"We certainly aren't qualified to run the whole Convention Center. It would be a mess. But we are very good at the cleaning," and want to keep doing it, said Team Clean president and founder Donna Allie.
And there were two heavy-duty applicants - also locally based - that could show they already manage all the requested Convention Center activities:
Global Spectrum, the Comcast Spectacor subsidiary that operates convention centers in Miami Beach, Niagara Falls, and dozens of inland towns, plus sports arenas - including the Wells Fargo Center - in the U.S. and abroad.
SMG, the West Conshohocken company that operates more than 50 convention centers in cities including Chicago, Detroit, Pittsburgh, Atlantic City, and Wildwood, plus other facilities.
It would seem, then, that the process leaves Global Spectrum and SMG as the only serious contenders for the role of managing a wide range of crucial aspects of the complex.
"We, as a company, have a lot to offer the Pennsylvania Convention Center," Peter Luukko, president of Comcast Spectacor, said in a statement. "We have established deep roots in Philadelphia since 1967," and have helped draw big shows to Philadelphia, he added.
The rivals have common roots: SMG, the former Spectacor Management Group, was started by Comcast Spectacor boss Ed Snider back in 1977, and later sold before he organized the current Global Spectrum.
So an arm of Comcast Corp., the biggest company based in Philadelphia, and a competitor that was carved from its rib, were the only broadly qualified firms to show an interest.
Was that enough to persuade the board to move to the next step? Sure, Convention Center board chairman Gregory Fox, partner at Montgomery McCracken Walker & Rhoads L.L.P., told me: "The Request for Qualifications was to get a sense of who's out there."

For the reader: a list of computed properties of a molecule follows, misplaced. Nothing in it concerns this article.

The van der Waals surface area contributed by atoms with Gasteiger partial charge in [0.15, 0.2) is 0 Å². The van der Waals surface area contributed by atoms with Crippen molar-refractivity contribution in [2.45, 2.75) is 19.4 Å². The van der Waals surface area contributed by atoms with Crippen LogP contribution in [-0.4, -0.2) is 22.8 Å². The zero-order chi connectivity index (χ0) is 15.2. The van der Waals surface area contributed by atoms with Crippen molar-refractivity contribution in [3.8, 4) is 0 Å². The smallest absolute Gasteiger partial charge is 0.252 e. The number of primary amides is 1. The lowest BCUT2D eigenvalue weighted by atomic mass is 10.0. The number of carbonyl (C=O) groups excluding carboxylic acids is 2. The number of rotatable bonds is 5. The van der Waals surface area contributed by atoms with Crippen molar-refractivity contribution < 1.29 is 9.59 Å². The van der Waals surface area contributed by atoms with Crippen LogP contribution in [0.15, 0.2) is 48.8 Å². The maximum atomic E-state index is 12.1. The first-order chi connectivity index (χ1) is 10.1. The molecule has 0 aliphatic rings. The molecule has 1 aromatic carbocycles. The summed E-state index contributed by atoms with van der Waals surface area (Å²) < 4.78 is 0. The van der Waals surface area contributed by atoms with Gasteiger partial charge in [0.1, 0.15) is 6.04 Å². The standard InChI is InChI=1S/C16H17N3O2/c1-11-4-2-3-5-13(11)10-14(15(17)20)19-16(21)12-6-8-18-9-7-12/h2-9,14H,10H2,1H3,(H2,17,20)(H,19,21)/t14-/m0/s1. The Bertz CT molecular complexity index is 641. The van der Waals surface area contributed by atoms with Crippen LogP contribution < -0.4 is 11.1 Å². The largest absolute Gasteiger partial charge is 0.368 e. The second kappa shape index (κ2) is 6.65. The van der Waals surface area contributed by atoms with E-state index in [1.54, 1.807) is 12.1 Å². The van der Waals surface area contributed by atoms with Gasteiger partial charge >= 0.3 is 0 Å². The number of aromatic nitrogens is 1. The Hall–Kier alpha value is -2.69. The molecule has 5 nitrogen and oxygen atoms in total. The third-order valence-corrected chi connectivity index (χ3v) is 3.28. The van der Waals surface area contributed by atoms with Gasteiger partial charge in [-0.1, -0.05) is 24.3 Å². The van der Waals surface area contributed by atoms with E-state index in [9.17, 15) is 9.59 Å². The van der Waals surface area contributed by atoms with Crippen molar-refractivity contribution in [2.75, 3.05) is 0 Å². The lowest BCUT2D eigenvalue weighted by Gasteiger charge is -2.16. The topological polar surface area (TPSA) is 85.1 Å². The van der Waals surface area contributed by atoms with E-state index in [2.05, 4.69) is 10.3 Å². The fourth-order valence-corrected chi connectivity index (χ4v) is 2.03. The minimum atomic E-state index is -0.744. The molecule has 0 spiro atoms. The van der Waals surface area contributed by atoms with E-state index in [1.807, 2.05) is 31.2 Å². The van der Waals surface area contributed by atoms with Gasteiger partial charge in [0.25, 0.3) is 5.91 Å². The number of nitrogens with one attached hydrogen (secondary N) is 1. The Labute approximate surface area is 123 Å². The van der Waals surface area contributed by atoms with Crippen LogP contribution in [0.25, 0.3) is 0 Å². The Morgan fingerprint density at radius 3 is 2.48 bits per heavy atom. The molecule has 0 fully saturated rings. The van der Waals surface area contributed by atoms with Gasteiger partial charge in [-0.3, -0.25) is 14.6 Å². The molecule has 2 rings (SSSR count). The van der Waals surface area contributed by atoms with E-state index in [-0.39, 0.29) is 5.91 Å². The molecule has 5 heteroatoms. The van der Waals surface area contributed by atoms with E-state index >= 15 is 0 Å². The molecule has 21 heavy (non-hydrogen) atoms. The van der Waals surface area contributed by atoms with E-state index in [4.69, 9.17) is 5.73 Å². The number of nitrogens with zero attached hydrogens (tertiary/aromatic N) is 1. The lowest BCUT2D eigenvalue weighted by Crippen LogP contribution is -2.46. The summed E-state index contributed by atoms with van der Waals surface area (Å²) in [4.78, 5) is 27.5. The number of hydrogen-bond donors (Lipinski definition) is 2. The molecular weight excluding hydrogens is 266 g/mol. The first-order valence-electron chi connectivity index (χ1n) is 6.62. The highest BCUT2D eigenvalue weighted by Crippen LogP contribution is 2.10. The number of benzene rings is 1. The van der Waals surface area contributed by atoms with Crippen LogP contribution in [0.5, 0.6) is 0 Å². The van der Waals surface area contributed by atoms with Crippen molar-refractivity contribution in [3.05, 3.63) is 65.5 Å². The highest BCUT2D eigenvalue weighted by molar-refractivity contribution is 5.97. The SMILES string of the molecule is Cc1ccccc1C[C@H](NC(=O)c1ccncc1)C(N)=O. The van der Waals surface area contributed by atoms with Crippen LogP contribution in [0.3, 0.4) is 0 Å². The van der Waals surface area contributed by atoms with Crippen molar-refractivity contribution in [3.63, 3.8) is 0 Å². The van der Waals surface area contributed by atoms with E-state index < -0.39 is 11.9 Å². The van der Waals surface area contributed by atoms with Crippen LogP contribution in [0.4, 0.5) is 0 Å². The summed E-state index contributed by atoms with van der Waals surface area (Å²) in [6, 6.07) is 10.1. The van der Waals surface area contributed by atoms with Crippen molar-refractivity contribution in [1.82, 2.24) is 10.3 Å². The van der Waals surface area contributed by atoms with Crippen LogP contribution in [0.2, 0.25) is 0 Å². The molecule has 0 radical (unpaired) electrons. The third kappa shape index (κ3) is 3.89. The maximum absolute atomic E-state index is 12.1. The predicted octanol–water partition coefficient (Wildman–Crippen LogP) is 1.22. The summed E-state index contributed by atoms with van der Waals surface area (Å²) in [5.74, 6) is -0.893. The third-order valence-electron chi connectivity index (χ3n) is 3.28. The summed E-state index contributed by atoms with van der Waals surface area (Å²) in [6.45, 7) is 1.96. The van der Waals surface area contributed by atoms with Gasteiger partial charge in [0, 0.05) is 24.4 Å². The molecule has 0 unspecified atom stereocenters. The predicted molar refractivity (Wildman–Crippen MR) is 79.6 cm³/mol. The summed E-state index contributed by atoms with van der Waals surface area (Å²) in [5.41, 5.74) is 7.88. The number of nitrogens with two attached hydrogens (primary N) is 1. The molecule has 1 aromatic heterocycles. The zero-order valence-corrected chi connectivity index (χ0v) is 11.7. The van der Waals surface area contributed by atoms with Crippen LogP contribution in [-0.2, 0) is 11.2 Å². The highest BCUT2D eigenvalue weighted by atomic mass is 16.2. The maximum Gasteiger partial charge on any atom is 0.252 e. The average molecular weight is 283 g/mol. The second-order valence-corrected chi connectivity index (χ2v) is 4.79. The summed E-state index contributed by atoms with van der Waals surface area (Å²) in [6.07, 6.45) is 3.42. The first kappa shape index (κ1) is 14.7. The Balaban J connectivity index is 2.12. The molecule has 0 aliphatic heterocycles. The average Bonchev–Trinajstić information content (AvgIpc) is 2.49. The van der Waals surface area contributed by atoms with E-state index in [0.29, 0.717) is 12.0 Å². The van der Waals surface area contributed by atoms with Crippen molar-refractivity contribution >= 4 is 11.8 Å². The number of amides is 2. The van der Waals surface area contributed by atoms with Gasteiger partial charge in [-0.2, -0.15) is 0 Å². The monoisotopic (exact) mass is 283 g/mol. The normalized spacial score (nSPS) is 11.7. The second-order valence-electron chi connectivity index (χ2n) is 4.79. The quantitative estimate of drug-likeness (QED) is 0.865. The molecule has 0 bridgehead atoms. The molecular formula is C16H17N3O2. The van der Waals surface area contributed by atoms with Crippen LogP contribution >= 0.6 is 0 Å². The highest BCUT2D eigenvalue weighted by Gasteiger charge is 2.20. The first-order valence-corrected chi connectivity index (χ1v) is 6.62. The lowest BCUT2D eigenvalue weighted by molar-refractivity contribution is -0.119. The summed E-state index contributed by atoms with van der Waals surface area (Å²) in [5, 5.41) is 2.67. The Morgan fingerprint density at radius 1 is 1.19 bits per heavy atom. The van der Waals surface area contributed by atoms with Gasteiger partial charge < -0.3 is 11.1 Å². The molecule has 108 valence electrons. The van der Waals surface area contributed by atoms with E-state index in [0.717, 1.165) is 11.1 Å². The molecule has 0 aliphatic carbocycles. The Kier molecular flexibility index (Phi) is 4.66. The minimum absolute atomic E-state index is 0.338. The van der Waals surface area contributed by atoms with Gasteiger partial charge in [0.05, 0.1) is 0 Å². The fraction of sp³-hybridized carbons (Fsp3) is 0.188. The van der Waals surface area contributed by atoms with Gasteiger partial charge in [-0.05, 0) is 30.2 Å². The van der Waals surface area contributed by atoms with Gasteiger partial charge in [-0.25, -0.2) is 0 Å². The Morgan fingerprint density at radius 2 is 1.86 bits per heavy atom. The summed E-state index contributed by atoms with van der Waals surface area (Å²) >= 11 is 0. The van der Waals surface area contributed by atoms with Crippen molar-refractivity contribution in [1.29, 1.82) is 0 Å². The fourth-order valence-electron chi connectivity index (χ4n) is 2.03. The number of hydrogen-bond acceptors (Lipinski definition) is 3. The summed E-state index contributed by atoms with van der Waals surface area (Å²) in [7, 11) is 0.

Now we know.
The vote to seek qualifications was 12-3. The vote to seek proposals passed 13-1, with only Mayor Nutter's representative, Heather Steinmiller, voting against a move to corporate management.
Tuesday was the deadline for would-be operators to sweeten their bids to run the water system in Allentown, Pennsylvania's third-largest city, for the next 50 years. "We expect offers in the $175 to $200 million range," writes analyst Ryan M. Connors, in a report to clients of Janney Capital Markets.
Connors says the bidders include Voorhees-based American Water Works, Bryn Mawr-based Aqua America, United Water, and three nonprofits.
Connors says his sources tap American Water and Aqua America as the early leaders. But Allentown City Council could still kill the deal - as dead as American Water's $100 million bid to run Trenton's water works, thumpingly rejected by voters in 2010.
Contact Joseph N. DiStefano at 215-854-5194, JoeD@phillynews.com, and @PhillyJoeD on Twitter.